Rotating Events in Our Time

Many people are aware of the fact that the Earth revolves around the sun each day for 24 hours, but they don’t know that the planet’s rotational speed varies slightly. It is possible for a day to appear longer or shorter than you think. That is why the atomic clocks that maintain standardized time must be periodically adjusted, adding or subtracting a second. This is known as the leap second. This article will describe how this change takes place, and how it’s important to our daily routines.

One standard rotating event is precession. It is the circular wobble of Earth’s axis of motion, similar to as a spinny, slightly off-center toy top. The change in axial direction relative to fixed stars (inertial spaces) is a period of 25,771.5. This is also responsible for the direction of cyclones both in the Northern Hemisphere and the Southern Hemisphere. Other rotating events include the Chandler wobble, free nutation and Polar motion.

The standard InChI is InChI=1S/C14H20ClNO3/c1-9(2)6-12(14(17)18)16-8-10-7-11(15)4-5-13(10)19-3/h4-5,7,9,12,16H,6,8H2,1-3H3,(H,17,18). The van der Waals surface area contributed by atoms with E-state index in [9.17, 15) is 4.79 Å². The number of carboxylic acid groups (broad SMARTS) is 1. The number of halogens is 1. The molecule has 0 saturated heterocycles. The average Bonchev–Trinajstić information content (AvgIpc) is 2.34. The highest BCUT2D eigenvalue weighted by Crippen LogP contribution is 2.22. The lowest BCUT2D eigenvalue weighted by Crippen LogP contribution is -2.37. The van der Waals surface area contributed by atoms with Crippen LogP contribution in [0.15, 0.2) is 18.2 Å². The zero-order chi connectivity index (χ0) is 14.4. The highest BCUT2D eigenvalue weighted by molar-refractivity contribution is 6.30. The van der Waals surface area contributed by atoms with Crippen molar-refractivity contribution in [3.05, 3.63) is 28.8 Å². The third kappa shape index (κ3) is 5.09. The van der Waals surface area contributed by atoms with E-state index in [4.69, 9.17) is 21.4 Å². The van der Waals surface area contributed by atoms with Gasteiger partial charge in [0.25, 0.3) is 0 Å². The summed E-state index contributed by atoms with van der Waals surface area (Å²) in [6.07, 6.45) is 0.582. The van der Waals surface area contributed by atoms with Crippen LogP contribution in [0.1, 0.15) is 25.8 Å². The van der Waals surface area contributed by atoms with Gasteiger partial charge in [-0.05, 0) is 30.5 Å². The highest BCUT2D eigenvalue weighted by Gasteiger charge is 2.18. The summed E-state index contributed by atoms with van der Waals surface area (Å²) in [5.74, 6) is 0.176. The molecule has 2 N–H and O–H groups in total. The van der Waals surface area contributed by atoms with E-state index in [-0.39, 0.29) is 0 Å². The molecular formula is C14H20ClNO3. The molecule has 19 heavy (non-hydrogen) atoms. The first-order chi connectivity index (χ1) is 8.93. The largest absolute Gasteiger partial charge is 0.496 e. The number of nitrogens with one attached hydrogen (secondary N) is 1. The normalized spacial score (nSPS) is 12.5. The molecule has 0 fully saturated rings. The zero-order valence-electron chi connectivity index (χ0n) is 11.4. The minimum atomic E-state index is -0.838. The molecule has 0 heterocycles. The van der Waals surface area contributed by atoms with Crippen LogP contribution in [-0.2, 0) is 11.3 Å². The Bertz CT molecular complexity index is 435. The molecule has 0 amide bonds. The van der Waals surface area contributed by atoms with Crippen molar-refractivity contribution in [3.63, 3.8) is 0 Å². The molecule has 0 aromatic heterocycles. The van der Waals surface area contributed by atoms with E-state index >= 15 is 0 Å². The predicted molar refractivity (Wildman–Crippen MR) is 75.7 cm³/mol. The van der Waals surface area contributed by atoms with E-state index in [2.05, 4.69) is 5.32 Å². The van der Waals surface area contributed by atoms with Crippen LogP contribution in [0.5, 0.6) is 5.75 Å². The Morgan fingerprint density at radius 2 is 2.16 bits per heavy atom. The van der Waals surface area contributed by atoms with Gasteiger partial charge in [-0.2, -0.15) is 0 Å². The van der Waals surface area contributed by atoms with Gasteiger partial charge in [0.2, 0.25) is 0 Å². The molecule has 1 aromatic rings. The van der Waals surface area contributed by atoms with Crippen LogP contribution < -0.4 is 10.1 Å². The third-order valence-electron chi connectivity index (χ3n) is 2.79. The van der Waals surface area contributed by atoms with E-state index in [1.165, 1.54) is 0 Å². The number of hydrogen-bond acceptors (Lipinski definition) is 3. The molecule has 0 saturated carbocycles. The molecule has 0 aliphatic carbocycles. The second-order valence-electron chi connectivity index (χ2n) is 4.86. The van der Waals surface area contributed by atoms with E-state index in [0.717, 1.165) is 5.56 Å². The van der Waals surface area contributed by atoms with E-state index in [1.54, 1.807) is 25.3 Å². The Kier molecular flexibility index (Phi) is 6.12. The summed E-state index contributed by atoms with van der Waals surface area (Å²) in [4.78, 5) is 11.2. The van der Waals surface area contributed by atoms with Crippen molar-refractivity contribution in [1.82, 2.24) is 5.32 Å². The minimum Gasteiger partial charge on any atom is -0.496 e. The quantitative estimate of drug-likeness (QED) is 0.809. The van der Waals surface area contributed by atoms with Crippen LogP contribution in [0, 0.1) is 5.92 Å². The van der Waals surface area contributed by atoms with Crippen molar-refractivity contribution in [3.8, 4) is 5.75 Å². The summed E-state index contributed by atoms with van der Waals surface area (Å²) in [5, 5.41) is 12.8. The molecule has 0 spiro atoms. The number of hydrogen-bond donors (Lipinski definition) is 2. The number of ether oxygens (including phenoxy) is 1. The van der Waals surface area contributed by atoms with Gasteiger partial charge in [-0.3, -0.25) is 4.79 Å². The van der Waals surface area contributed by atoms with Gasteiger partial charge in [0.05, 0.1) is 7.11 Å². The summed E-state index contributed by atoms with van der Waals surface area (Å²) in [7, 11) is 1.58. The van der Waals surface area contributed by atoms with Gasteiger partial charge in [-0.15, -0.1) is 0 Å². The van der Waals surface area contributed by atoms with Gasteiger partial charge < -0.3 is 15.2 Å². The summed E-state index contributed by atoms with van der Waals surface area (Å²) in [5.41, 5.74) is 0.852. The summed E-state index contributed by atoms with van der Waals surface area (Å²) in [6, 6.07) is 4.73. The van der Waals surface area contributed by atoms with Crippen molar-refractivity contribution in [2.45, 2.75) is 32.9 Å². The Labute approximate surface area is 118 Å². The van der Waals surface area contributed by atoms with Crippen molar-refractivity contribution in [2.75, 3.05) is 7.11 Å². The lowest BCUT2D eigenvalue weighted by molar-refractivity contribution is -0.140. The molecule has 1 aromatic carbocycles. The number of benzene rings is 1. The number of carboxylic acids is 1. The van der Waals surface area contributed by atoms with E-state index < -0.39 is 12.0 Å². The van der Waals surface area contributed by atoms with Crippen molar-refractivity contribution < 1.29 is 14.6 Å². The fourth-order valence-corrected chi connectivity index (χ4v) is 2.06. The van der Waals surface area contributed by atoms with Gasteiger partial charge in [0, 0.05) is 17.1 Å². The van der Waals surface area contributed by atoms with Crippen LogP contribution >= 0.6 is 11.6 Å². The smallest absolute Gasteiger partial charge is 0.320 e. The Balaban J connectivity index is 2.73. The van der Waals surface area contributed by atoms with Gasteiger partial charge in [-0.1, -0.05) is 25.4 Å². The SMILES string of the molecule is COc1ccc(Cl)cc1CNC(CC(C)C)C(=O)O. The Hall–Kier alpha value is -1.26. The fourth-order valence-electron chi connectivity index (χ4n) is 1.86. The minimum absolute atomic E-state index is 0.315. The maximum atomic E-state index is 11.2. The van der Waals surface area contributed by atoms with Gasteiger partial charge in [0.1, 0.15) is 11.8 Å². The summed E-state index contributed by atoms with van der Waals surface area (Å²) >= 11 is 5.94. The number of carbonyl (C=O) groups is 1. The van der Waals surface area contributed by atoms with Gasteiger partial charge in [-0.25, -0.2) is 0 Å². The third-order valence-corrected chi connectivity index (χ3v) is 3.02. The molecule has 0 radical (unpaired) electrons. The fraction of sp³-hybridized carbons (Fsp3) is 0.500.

In addition to these periodic events, the speed of the rotator can be affected by weather conditions and other elements, including earthquakes. If the core of the Earth rotates faster, then the day appears to be shorter. This is due to tidal force that acts on the Earth’s surfaces and gravitational pulls on other major objects in the Solar System such as Jupiter and Saturn. This is the reason why Earth’s speed of rotation must be accounted for when designing fun park rides, like Ferris wheel and carousels.